The increased risk of death in outpatients with moderate kidney failure and CHF is well known, especially in those with reduced left ventricular systolic dysfunction.14-17 Several mechanisms have been proposed to account for this. Kidney failure might be a marker of more advanced CHF, is associated with a greater prevalence of other cardiovascular risk factors, and might limit the use of drugs known to have a positive impact on prognosis (such as ACE inhibitors).34,35 In the present study, kidney failure was also found to be an independent predictor of mortality after adjusting for CHF severity markers and other risk factors, both in the preserved and reduced systolic function subgroups. It may be that the relationship between kidney failure and CHF is bidirectional: the former might accelerate the progression of the latter, and the latter influence the appearance of the former.36

To some extent the present results suggest such relationships since patients with more advanced kidney failure had a worse cardiovascular risk profile. However, further research is needed to determine the exact nature of the relationship between kidney failure and CHF, in particular to establish whether the stabilization of kidney failure is associated with improved survival.

As mentioned above, the association between mortality and kidney failure was noted in both the preserved and reduced systolic function subgroups of patients. Bearing in mind the physiopathology of CHF with preserved left ventricular systolic function, it is possible that the pathogenesis of both CHF and kidney failure is the same, and that they reflect a parallel progression of cardiovascular and renal disease. Several clinical trials are currently underway to determine the most adequate treatment for CHF with preserved left ventricular systolic dysfunction. Given the high prevalence of kidney failure associated with this clinical form of CHF, and its association with mortality, it is in such patients that the effectiveness of therapeutic strategies with respect to the degree of kidney failure should be investigated.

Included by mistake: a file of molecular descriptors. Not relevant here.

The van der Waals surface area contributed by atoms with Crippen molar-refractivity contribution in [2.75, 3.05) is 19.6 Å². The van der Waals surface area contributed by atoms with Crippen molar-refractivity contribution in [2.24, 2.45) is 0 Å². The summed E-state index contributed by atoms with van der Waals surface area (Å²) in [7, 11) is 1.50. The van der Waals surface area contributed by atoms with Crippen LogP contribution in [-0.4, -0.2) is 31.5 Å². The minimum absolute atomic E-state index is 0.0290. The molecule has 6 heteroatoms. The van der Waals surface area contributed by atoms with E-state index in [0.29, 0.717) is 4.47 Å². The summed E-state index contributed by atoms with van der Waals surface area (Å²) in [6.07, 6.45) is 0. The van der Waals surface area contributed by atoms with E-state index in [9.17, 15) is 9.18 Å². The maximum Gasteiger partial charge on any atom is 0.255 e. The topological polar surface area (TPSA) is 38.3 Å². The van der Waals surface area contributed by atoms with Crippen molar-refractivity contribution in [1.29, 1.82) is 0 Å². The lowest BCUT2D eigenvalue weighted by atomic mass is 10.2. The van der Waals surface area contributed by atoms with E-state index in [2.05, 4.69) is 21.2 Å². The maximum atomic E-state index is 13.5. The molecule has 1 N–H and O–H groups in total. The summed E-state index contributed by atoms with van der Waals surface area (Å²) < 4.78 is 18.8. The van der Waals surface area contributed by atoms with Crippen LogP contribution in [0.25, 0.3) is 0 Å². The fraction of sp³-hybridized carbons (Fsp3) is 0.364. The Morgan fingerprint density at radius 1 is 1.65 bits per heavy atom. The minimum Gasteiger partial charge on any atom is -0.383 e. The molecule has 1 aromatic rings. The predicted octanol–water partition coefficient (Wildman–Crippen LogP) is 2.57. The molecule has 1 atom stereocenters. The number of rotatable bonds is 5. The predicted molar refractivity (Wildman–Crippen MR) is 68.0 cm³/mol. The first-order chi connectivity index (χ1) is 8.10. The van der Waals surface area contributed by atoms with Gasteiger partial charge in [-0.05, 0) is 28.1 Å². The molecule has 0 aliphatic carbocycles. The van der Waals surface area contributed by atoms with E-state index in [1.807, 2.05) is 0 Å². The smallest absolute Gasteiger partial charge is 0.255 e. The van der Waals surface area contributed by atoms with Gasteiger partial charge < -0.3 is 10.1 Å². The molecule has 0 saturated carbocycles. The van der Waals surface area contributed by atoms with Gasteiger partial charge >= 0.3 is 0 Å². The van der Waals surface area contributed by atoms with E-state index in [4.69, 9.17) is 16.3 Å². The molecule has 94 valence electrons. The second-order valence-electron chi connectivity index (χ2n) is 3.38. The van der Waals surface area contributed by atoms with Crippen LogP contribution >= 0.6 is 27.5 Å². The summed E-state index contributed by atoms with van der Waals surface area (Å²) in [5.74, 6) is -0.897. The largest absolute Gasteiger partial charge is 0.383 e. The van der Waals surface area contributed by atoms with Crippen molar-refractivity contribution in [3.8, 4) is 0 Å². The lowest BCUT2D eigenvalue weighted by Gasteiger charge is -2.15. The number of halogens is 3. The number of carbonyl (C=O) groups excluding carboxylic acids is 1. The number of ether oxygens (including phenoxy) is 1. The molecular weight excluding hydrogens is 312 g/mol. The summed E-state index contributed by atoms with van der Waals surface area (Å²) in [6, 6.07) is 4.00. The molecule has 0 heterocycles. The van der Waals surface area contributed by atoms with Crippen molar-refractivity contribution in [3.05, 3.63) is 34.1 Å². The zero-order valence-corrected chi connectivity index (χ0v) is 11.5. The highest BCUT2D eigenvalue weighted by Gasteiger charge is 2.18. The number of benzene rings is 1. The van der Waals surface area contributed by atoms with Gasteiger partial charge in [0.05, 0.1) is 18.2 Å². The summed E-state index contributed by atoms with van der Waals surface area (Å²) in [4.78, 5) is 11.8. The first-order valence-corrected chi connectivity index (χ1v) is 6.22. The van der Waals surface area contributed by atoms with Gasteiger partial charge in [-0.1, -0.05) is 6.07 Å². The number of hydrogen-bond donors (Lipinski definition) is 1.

Given the important relationship between kidney failure and the prognosis of patients with CHF, we believe it wise to assess renal function--at least in terms of the GFR--as part of clinical evaluation and follow-up strategies. The presence of kidney failure should oblige potentially treatable causes be sought, and calls for the use of drugs known to be beneficial--ACE inhibitors and beta-blockers. The results of recent studies highlight the prognostic benefits of treatment with these agents in patients with CHF and kidney failure.14,15,22,27 In one study14 it was observed that ACE inhibitors significantly reduced mortality in a group of women patients. Similarly, in a study involving 6427 patients,22 ACE inhibitors and beta-blockers significantly improved the prognosis of patients with CHF and kidney failure.

The present work also identified other factors that independently influenced patient prognosis. A very strong association was seen between the presence of anemia and CHF; anemia would appear to negatively (and significantly) affect patient prognosis.37 From a physiopathological viewpoint there are several mechanisms that could account for the association between anemia and kidney failure in patients with CHF; in fact, kidney failure could be a factor in the development of anemia.34 The present results showed a significant correlation between anemia and kidney function. However, further work is needed to determine whether the stabilization of kidney failure in patients with CHF has any favorable effect on the presence of anemia, to establish whether the correction of anemia has any effect on the survival of such patients, and to assess whether such correction prevents further deterioration of kidney function.

CONCLUSIONS

Kidney failure is a powerful predictor of mortality in patients hospitalized for CHF, irrespective of whether left ventricular systolic function is preserved or reduced. In the present patients, kidney failure was associated with a worse cardiovascular risk profile, suggesting that cardiovascular and renal disease progress together in CHF. Treatment with ACE inhibitors can attenuate the increased risk of death due to kidney failure.

It is recommended that the assessment of kidney function be included in clinical examinations of patients with CHF. Further experimental and clinical research is needed to clarify the mechanisms that justify the association between CHF and kidney failure, and to determine the best therapeutic strategies to follow, both in patients with reduced but especially with preserved left ventricular systolic function.

See editorial on pages 87-90


Correspondence: Dr. J.R. González Juanatey.
Hospital Clínico Universitario. Servicio de Cardiología.
Avda. Choupana, s/n. 15706 Santiago de Compostela. La Coruña. España.
E-mail: jose.ramon.gonzalez.juanatey@sergas.es

Received March 22, 2005.
Accepted for publication November 3, 2005.

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Idiomas
Revista Española de Cardiología (English Edition)